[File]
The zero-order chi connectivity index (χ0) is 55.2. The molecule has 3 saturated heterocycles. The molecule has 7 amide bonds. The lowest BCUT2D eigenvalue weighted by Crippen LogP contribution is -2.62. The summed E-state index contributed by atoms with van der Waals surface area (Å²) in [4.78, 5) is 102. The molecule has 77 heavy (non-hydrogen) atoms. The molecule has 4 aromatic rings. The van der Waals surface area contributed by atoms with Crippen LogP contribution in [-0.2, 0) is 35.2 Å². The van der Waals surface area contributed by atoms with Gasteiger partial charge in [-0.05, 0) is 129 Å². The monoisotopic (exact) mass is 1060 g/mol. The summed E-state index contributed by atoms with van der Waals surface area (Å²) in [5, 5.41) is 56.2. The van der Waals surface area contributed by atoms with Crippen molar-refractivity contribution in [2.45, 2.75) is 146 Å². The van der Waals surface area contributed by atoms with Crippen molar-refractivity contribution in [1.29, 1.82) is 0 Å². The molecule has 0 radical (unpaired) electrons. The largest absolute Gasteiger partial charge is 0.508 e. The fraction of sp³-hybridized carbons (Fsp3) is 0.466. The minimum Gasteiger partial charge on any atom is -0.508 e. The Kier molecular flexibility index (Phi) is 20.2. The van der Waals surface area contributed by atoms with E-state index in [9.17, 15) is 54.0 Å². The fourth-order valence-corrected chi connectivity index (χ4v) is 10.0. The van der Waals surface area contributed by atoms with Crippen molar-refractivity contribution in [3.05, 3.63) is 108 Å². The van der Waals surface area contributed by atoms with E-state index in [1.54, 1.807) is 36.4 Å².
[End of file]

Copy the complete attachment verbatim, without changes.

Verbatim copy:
The zero-order chi connectivity index (χ0) is 55.2. The molecule has 3 saturated heterocycles. The molecule has 7 amide bonds. The lowest BCUT2D eigenvalue weighted by Crippen LogP contribution is -2.62. The summed E-state index contributed by atoms with van der Waals surface area (Å²) in [4.78, 5) is 102. The molecule has 77 heavy (non-hydrogen) atoms. The molecule has 4 aromatic rings. The van der Waals surface area contributed by atoms with Crippen LogP contribution in [-0.2, 0) is 35.2 Å². The van der Waals surface area contributed by atoms with Gasteiger partial charge in [-0.05, 0) is 129 Å². The monoisotopic (exact) mass is 1060 g/mol. The summed E-state index contributed by atoms with van der Waals surface area (Å²) in [5, 5.41) is 56.2. The van der Waals surface area contributed by atoms with Crippen molar-refractivity contribution in [2.45, 2.75) is 146 Å². The van der Waals surface area contributed by atoms with Crippen molar-refractivity contribution in [1.29, 1.82) is 0 Å². The molecule has 0 radical (unpaired) electrons. The largest absolute Gasteiger partial charge is 0.508 e. The fraction of sp³-hybridized carbons (Fsp3) is 0.466. The minimum Gasteiger partial charge on any atom is -0.508 e. The Kier molecular flexibility index (Phi) is 20.2. The van der Waals surface area contributed by atoms with E-state index in [9.17, 15) is 54.0 Å². The fourth-order valence-corrected chi connectivity index (χ4v) is 10.0. The van der Waals surface area contributed by atoms with Crippen molar-refractivity contribution in [3.05, 3.63) is 108 Å². The van der Waals surface area contributed by atoms with E-state index in [1.54, 1.807) is 36.4 Å².